In fact, the scale of the entire Gadhimai festival pales in comparison to a single day of animal sacrifice here in the US. To put the numbers into perspective, in the US alone we slaughter 10 billion land animals for food every year (more than the entire human population). That’s a number so large, it’s almost too vast to fully comprehend. To put it another way, for us to kill 500,000 animals for food would take us less than thirty minutes. In the two days of Gadhimai, while Westerners denounced the cruelty of the slaughter in Nepal, we were busy ourselves slaughtering 55,000,000 animals, while no one blinked an eye, and most people, in fact, were happily partaking of the flesh of the victims.
To be fair, the two things are not exactly the same, but the differences are meaningless, really. What is relevant is the fact that here in the US, we also condone the unnecessary slaughter of animals en masse. We just do it out of plain view, using institutionalized methods, and while the blades are slicing through the throats of our victims, we don’t dance in the streets. Simply put, in this supposedly enlightened culture, most of us choose to hide from the reality of what we ask others to do to animals on our behalf.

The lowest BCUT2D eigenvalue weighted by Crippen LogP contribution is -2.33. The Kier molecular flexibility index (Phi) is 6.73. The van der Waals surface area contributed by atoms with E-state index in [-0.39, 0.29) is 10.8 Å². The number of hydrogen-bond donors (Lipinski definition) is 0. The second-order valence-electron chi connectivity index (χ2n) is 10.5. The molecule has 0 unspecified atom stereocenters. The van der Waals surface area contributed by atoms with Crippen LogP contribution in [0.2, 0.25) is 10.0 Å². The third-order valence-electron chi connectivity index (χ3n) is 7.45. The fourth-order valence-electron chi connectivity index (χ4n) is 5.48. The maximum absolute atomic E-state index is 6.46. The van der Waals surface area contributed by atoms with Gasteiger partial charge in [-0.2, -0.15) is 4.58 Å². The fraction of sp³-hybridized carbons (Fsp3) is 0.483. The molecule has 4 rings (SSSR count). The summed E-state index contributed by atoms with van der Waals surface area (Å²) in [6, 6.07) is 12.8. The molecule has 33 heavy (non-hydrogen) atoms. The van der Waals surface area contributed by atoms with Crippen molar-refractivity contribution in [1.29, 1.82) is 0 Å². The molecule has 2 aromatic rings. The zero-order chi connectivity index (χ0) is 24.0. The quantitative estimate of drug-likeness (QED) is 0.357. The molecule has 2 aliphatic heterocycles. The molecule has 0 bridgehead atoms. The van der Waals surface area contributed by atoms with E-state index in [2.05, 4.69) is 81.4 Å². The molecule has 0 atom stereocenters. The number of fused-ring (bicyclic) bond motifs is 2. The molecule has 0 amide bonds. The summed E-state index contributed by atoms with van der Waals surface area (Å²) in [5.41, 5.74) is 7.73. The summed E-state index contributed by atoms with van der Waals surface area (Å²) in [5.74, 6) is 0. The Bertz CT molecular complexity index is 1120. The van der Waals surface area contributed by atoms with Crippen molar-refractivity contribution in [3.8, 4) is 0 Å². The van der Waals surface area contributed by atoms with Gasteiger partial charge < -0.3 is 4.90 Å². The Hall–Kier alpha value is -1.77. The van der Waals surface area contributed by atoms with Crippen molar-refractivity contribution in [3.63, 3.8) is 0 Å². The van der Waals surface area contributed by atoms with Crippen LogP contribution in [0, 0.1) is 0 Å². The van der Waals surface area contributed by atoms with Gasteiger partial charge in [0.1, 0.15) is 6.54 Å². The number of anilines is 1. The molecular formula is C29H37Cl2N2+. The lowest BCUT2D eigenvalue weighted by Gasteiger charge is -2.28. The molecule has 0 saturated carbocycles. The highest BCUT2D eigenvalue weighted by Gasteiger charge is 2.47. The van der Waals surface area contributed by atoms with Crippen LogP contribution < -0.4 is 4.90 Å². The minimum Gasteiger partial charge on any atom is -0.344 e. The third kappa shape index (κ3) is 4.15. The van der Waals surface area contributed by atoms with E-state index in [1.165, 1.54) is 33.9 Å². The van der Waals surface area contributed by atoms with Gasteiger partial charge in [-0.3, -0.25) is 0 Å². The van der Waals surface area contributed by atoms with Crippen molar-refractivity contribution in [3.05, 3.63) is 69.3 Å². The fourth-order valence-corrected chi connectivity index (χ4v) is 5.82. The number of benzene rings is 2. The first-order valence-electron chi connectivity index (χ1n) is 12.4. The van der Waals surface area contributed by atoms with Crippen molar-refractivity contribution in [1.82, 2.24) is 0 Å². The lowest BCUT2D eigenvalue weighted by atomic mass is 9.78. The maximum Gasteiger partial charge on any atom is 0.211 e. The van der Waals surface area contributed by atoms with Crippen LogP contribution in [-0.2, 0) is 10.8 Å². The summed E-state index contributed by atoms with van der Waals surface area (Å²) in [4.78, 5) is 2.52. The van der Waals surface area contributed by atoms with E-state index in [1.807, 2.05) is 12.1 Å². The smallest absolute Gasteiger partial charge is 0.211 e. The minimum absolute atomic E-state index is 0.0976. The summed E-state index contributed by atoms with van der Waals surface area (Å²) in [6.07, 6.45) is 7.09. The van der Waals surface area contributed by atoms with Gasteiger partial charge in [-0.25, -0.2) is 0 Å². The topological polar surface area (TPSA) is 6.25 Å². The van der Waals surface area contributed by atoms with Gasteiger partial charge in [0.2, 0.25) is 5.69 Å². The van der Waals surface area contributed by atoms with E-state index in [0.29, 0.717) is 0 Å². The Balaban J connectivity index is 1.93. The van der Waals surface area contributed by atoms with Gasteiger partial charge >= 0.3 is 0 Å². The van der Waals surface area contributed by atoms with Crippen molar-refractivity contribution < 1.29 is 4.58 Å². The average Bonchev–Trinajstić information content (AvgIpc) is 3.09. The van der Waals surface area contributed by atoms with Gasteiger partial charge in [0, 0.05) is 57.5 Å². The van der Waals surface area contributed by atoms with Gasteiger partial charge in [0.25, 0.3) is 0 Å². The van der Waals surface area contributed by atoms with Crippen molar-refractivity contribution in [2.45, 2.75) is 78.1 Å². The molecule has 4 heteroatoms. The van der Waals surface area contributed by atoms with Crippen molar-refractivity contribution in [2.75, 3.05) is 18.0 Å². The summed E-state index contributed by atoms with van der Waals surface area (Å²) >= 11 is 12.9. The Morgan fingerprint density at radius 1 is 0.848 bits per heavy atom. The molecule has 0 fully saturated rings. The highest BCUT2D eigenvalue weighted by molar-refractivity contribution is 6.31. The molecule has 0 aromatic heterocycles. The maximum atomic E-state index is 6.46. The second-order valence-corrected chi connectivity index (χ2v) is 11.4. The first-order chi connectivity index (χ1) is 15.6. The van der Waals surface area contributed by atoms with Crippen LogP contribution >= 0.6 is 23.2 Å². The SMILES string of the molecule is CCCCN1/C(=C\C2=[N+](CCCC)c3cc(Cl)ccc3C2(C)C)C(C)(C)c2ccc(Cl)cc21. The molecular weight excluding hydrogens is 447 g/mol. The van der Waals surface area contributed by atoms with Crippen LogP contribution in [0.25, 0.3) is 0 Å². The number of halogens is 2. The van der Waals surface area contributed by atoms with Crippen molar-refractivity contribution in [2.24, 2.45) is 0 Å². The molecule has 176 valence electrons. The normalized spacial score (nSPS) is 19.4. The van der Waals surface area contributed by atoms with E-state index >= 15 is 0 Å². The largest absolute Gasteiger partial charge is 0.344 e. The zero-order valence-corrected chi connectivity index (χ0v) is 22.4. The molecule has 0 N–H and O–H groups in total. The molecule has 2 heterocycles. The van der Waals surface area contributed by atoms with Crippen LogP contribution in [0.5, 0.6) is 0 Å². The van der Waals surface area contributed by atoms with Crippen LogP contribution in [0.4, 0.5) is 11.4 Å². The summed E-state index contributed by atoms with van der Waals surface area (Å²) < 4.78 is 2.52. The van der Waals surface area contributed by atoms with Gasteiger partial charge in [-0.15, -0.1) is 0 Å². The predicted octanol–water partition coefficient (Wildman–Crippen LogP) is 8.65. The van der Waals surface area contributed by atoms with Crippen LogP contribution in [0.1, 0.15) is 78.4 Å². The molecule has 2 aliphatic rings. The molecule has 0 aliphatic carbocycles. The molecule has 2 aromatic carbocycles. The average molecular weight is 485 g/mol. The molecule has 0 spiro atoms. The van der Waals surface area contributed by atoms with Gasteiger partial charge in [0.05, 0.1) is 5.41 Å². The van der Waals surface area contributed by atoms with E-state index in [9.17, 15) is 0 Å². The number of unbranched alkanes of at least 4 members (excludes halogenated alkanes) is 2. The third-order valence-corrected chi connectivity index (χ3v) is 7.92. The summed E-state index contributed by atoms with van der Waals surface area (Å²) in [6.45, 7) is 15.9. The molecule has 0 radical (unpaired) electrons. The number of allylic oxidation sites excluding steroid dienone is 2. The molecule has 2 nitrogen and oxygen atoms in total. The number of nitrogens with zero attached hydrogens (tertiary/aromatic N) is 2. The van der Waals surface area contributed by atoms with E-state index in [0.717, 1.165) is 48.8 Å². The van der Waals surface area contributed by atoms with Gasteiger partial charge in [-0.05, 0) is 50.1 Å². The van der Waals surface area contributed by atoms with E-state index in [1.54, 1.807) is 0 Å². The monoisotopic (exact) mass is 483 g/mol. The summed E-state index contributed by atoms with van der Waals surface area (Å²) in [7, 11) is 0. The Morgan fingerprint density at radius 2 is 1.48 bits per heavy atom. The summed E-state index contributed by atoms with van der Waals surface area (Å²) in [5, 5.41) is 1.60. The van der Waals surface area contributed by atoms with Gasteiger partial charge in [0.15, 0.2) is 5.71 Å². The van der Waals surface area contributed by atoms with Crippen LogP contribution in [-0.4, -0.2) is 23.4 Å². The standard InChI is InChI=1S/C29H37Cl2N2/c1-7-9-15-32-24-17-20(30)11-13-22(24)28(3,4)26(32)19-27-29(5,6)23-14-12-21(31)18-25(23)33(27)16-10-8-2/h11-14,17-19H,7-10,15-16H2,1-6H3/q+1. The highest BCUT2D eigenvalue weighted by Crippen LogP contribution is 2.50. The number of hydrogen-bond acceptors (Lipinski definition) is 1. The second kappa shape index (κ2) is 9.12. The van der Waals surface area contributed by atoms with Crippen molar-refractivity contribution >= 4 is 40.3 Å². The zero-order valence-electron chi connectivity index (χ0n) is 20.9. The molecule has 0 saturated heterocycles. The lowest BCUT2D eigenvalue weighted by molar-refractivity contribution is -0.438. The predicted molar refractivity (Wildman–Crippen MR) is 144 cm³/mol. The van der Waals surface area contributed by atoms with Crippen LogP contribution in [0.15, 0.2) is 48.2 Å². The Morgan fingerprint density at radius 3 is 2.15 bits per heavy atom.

But what gives us the right to criticize the world’s religious poor for their disregard for animal life, while we sit back in our ivory towers of self-imposed ignorance, refusing to even look at the consequences of our dietary choices?
As pointed out by one blogger,
“Nepal, incidentally, has a poor population for whom meat remains a luxury – for many of those doing the sacrificing, this may be the only meat they eat during the entire year… And the animals themselves were bred to be eaten. So the net effect of the sacrifice seems to be that animals [who] were going to be slaughtered anyway end up being slaughtered all in the same spot, as a sacrifice, rather than one by one in the home villages… And as to the methods of slaughter being cruel, well, just how does anyone think that animals are normally slaughtered in those home villages?”
Let me be clear. I am not trying to suggest that the brutal slaughter of almost half a million animals, by any method, is not horrifying and contemptible. Of course it is. To look at the images from the massacre is positively heartbreaking, if one allows the terror of the animals to move in. But surely, if we want to lead the way toward building a more civilized humanity, we must look beyond the practices that are convenient to condemn, and make an effort to examine the brutality in our own backyard.
Since it occurs in plain view of the entire world, the Nepalese ritual of Gadhimai offers us a clear window through which to view the barbaric nature of animal slaughter. Unlike the people of Nepal, we in the West have access to a vast array of food choices that do not require the killing or enslavement of animals. Until our culture truly embraces the value of nonviolence, and extends our circle of empathy to the animals who suffer at the hands of those who kill on our behalf, we are simply in no position to vilify the priests of Gadhimai.
Image: Wanda Embar, Vegan Peace